"We have long since arrived at the point at which civil disobedience by scientists has become justified."
"These are decent people who know more than anybody else about how deep in the shit we are, and are taking this kind of action."
That's according to an article published Monday in the journal Nature Climate Change by five climate scientists—Stuart Capstick, Aaron Thierry, Emily Cox, Steve Westlake, and Julia K. Steinberger—and political scientist Oscar Berglund, who focuses on civil disobedience and social movements.
The half-dozen scientists, who have all participated in and supported groups engaged in civil disobedience pushing for action "to secure a livable and sustainable future," argue that now is the time for scientific experts to intensify their activism efforts.
"What we say in the article is that getting involved in this kind of thing can actually add weight to the message that this is a crisis; that these are decent people who know more than anybody else about how deep in the shit we are, and are taking this kind of action—nonviolent direct action, civil disobedience," Berglund told The Guardian.
"We have a kind of what we call epistemic authority here: People listen to what we are saying, as scientists, and it becomes a way of showing how serious the situation is, that we see ourselves forced to go to these lengths," the University of Bristol lecturer added.
"Many already accept a role for scientists in advocacy," the paper states, noting that around two-fifths of Intergovernmental Panel on Climate Change (IPCC) authors have signed petitions or letters demanding action, and a quarter of them have joined protests.
The article asserts that "to press for more meaningful efforts, and to push back against the negligence and bad faith tactics that frustrate this, a legitimate next step for scientists is to participate in peaceful civil disobedience."
"We argue that this is justified on the basis that it is effective as a strategy for change, it strongly communicates the urgency of the climate crisis, is a reasonable and ethical activity for scientists to undertake, and is revealing of the barriers to climate action," the authors wrote.
The scientists referenced the historic effectiveness of civil disobedience, pointing out that "the IPCC concludes with 'high confidence' that collective action connected to social movements has played a substantial role in pressuring governments to create new laws and policy."
The two-page call to action even cites one of the youth climate movement's top leaders:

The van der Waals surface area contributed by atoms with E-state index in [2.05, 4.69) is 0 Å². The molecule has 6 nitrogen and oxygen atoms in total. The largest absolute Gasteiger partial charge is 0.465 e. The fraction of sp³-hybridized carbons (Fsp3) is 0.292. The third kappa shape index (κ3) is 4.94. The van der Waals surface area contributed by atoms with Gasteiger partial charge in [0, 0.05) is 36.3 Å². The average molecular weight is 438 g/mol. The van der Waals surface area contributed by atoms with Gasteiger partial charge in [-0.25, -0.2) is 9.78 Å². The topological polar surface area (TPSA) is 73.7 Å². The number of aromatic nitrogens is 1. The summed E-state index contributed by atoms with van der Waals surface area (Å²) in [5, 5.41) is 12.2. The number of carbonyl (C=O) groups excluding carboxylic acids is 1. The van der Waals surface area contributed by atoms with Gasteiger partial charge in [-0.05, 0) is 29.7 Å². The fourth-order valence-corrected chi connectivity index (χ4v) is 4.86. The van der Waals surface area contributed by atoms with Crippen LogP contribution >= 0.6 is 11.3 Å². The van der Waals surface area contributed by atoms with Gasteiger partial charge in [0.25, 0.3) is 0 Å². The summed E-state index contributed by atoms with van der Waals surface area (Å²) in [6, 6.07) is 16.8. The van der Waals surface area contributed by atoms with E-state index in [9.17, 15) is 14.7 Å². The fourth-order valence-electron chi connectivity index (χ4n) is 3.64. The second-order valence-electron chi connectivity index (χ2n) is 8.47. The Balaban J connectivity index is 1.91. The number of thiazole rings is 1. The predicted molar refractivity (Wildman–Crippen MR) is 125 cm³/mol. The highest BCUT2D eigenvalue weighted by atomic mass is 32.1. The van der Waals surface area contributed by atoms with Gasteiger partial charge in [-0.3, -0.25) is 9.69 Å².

Civil disobedience by scientists has the potential to cut through the myriad complexities and confusion surrounding the climate crisis in a way that less visible and dispassionate evidence provision does not, sending a clear signal that scientists believe strongly in the evidence and its implications. When those with expertise and knowledge are willing to convey their concerns in a more uncompromising manner than through papers and presentations, this affords them particular effectiveness as a communicative act. This is the insight of Greta Thunberg when she calls on us to "act as you would in a crisis."
The paper makes a case that civil disobedience by scientists is justified because previous avenues for pushing policymakers to act more boldly—including phasing out fossil fuels—have failed and the climate emergency is having and will continue to have such sweeping negative impacts.
"For decades, scientists have tried to sound the alarm through other means," the article notes, "but years of delay and obfuscation by decision-makers mean that severe consequences are already unfolding around the world, with little time remaining to avoid even more far-reaching and long-lasting harm."
"The climate crisis is epitomized by destructive impacts on large numbers of people; it is pervaded by injustice, and exacerbated through obstruction by powerful institutions, including the conditions set by legislators," the document stresses.
Responding to the counterargument that scientists participating in civil disobedience "risks undermining the integrity of science," the authors wrote that the separation of science and politics is "based on historical precedent" and "we need to ask how well these inherited norms are serving us in a time of existential environmental crisis."
They declared that "the widespread notion that sober presentation of evidence by an 'honest broker' to those with power will accomplish the best interests of populations is itself not a neutral perspective on the world; it is instead conveniently unthreatening to the status quo and often rather naive."
The scientists also acknowledged that "the personal risks associated with civil disobedience vary dramatically with people's circumstances," and "there are many frontline activists who have lost their lives protesting and resisting in defense of people and planet."
"To be able to engage in disruptive protest in relative safety is a privilege held by citizens living in comparatively liberal societies," they wrote. "For those in such a fortunate position, the opportunity exists to press for action, while helping to shape the nature of protest activity and reducing the barriers to participation by others."
"This paper is absolutely great," said Fernando Racimo of the GLOBE Institute at Denmark's University of Copenhagen. "Plus, unlike other papers, it appears to have the uncanny ability to print itself and find its way into various faculty lounges of my university."
Sebastian Berger, an assistant professor of sustainable development at the University of Bern in Switzerland, similarly pledged to spread the article, tweeting, "Fresh [off] the press and straight into my undergraduate syllabus."
This content originally appeared on Common Dreams - Breaking News & Views for the Progressive Community and was authored by Jessica Corbett.